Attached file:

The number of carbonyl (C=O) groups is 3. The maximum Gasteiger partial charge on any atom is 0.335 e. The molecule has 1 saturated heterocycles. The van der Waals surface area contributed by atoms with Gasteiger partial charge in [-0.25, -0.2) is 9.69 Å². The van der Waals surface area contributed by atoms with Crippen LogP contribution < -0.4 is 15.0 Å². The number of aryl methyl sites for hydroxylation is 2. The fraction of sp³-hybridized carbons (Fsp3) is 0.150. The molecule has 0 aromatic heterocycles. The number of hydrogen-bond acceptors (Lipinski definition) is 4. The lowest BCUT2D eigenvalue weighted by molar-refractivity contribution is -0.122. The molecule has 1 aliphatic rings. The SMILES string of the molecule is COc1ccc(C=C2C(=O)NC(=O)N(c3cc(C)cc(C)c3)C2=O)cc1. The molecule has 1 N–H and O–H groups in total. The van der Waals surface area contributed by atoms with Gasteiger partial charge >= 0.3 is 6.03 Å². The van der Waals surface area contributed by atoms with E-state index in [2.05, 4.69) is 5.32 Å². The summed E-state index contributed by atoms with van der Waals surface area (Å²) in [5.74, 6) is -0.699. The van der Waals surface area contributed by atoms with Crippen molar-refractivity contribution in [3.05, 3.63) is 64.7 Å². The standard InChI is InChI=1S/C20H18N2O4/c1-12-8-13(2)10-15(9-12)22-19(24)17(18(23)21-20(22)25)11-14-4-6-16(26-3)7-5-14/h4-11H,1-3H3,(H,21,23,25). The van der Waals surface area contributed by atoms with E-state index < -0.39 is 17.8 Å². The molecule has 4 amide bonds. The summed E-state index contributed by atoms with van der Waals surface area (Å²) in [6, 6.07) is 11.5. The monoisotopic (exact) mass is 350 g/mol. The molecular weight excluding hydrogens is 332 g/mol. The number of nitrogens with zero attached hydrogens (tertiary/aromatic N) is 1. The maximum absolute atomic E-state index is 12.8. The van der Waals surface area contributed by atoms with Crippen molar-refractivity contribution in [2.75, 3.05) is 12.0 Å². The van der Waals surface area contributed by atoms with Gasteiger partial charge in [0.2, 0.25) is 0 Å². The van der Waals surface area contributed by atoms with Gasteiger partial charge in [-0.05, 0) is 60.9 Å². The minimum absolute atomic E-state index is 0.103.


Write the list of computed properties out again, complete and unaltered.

The number of carbonyl (C=O) groups is 3. The maximum Gasteiger partial charge on any atom is 0.335 e. The molecule has 1 saturated heterocycles. The van der Waals surface area contributed by atoms with Gasteiger partial charge in [-0.25, -0.2) is 9.69 Å². The van der Waals surface area contributed by atoms with Crippen LogP contribution < -0.4 is 15.0 Å². The number of aryl methyl sites for hydroxylation is 2. The fraction of sp³-hybridized carbons (Fsp3) is 0.150. The molecule has 0 aromatic heterocycles. The number of hydrogen-bond acceptors (Lipinski definition) is 4. The lowest BCUT2D eigenvalue weighted by molar-refractivity contribution is -0.122. The molecule has 1 aliphatic rings. The SMILES string of the molecule is COc1ccc(C=C2C(=O)NC(=O)N(c3cc(C)cc(C)c3)C2=O)cc1. The molecule has 1 N–H and O–H groups in total. The van der Waals surface area contributed by atoms with Gasteiger partial charge >= 0.3 is 6.03 Å². The van der Waals surface area contributed by atoms with E-state index in [2.05, 4.69) is 5.32 Å². The summed E-state index contributed by atoms with van der Waals surface area (Å²) in [5.74, 6) is -0.699. The van der Waals surface area contributed by atoms with Crippen molar-refractivity contribution in [3.05, 3.63) is 64.7 Å². The standard InChI is InChI=1S/C20H18N2O4/c1-12-8-13(2)10-15(9-12)22-19(24)17(18(23)21-20(22)25)11-14-4-6-16(26-3)7-5-14/h4-11H,1-3H3,(H,21,23,25). The van der Waals surface area contributed by atoms with E-state index < -0.39 is 17.8 Å². The molecule has 4 amide bonds. The summed E-state index contributed by atoms with van der Waals surface area (Å²) in [6, 6.07) is 11.5. The monoisotopic (exact) mass is 350 g/mol. The molecular weight excluding hydrogens is 332 g/mol. The number of nitrogens with zero attached hydrogens (tertiary/aromatic N) is 1. The maximum absolute atomic E-state index is 12.8. The van der Waals surface area contributed by atoms with Crippen molar-refractivity contribution in [2.75, 3.05) is 12.0 Å². The van der Waals surface area contributed by atoms with Gasteiger partial charge in [0.2, 0.25) is 0 Å². The van der Waals surface area contributed by atoms with Gasteiger partial charge in [-0.05, 0) is 60.9 Å². The minimum absolute atomic E-state index is 0.103.